There are quite a few different types of business and companies. From a single, self-employed sole-trader to a multi-national public limited company (plc) such as Shell.
Main Types of Business
- Sole Trader
- Limited Company
- Public Limited Company
As the name implies, a sole trader is a business owned by a single person. The single owner may hire people to work for them. But, sole traders remain responsible for the running and operation of the company. Many builders, plumbers and electricians may set themselves up as a sole-trader.
Advantages of Being Sole Trader
- You have full control over direction of business
- You have full share in firms profits.
- You can pursue other non-profit maximising objectives you may not be able to in an ordinary firm.
- Significant Motivation when you are sole-trader.
Disadvantages of Being Sole Trader
- Limits ability for firm to grow and raise funds for investment
- Will struggle if you become ill / sick.
- Can be stressful as you are always responsible and can’t delegate.
- Sole traders often end up working long hours, especially when firm is growing.
- Unlimited liability. It means you are fully responsible for all debts of business.
This is a business owned by a small number of people. These people are known as shareholders because they have a stake in the business. The shareholders will share the costs of setting firm up and will receive a share of the profits.
A limited company is listed as a separate legal entity. It means the owners have limited liability (they are not respsonsible for all debts of company directly)
In the UK, companies must register with company house and produce yearly accounts.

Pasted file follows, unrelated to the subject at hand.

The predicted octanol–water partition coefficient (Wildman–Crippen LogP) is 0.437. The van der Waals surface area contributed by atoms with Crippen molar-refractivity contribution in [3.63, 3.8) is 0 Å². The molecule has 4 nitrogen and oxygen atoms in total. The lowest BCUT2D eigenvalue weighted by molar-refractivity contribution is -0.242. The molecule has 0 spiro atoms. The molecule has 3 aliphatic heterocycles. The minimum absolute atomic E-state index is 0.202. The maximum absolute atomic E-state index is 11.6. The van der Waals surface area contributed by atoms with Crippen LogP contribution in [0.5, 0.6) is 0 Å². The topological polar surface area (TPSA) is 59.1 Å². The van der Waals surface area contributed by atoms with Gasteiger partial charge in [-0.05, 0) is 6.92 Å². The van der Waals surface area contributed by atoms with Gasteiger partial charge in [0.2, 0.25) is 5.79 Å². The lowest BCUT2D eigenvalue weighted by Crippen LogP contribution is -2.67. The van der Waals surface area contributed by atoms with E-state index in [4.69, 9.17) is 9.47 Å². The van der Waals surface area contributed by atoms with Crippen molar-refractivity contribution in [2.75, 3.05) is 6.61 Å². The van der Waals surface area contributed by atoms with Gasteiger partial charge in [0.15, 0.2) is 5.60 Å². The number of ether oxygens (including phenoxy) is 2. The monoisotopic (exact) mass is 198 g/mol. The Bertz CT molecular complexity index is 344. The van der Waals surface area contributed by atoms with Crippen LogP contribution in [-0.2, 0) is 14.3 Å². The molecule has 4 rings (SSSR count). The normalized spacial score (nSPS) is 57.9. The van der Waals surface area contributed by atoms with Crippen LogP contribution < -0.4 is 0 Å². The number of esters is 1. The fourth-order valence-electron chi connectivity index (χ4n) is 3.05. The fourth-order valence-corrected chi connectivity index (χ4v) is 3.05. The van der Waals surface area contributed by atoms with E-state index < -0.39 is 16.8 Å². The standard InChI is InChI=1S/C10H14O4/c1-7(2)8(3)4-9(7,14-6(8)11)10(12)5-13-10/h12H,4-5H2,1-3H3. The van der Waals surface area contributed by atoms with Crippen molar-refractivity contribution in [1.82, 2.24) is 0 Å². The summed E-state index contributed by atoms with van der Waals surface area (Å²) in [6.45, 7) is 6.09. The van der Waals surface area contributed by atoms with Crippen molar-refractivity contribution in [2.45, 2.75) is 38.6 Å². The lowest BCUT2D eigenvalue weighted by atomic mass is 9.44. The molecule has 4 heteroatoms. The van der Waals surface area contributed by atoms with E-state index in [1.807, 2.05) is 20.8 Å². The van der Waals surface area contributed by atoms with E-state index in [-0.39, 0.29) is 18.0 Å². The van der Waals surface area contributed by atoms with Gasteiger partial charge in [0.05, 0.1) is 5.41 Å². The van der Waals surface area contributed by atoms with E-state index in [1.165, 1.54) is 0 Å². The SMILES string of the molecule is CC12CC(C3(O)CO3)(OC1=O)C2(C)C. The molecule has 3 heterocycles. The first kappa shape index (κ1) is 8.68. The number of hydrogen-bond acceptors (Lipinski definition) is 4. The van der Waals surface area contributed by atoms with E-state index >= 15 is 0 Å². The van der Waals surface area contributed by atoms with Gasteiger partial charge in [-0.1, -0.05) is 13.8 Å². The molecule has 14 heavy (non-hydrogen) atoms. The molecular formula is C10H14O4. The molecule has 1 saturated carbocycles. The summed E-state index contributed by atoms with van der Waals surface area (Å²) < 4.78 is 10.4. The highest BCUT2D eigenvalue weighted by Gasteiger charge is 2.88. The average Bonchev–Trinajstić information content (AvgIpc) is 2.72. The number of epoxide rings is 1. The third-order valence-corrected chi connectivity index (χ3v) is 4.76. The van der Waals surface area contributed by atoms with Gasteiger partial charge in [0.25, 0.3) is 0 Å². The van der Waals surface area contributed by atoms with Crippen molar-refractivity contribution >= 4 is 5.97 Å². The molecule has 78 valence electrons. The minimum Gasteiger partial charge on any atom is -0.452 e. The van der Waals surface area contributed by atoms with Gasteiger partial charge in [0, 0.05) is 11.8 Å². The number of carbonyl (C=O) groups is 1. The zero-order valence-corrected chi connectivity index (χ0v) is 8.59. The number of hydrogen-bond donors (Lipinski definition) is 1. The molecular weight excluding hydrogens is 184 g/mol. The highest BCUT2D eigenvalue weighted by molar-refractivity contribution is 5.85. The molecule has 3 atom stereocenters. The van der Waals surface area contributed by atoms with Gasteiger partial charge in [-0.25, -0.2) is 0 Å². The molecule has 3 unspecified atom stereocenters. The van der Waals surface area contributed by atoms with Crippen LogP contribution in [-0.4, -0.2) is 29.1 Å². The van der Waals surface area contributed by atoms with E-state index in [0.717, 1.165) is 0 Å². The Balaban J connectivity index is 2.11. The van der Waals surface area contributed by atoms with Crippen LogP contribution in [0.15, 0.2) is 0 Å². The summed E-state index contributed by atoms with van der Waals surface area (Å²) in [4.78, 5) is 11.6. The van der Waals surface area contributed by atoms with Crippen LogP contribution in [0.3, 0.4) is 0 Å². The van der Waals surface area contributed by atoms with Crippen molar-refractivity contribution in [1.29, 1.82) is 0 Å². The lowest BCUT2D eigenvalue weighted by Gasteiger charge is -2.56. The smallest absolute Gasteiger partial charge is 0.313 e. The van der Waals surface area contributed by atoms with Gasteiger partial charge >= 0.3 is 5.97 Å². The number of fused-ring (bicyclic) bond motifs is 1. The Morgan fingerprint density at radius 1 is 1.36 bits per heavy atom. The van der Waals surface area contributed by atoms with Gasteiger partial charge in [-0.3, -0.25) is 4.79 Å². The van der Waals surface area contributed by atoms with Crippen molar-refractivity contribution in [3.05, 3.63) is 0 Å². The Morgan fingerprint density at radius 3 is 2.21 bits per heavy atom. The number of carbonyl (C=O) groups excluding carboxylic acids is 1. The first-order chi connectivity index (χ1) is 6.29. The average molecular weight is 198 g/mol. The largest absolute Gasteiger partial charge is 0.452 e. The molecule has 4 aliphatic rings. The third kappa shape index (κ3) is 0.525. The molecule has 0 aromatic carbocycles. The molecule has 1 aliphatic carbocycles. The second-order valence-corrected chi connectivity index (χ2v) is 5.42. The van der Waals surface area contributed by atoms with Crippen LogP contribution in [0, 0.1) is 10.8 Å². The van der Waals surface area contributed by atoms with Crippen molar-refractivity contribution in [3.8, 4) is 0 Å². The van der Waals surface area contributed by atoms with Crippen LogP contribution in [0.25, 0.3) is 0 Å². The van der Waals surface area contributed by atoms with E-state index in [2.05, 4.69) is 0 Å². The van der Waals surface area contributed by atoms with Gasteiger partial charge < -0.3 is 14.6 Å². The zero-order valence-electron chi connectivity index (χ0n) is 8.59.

Advantages of Private companies
- They can raise money through selling shares to shareholders.
- unlike PLCs they can decide who buys shares meaning it is easier to keep control over the firm.
- More established than sole traders and has greater ability to raise funds.
- May be able to receive more government grants and subsidies.
- Has to pay for accounts and registering company.
- more tax returns than a single sole-trader
- Company accounts are made public.
- Subject to more regulations than a sole trader
Public Limited Companies (PLCs)
PLC’s are companies who list their shares on the stock market. They are owned by shareholders, but because they are publically listed anyone can buy shares in the company. If a company lists more than 50% of its shares, it can become vulnerable to a takeover (when another firm buys the existing owners out, leading to new owners.
Most large companies are PLCs, but some like Virgin (owned by Richard Branson ) for a long time remained a ltd company.
Advantages of PLCs
- Easier to raise funds for investment from a wider network of potential shareholders. PLCs can issue a rights issue on the stock market if it needs to raise funds at low interest rates (dividend to shareholders)
- Greater recognition from being listed on stock market.
- Threat of takeover may be boost to motivation.
Disadvantages of PLCs
- More regulation and detailed accounting needed than for a private company
- Can be subject to takeover if company under-performs and a rival firm buys over 50%
- Cannot control who buys and sells shares listed on the stock market.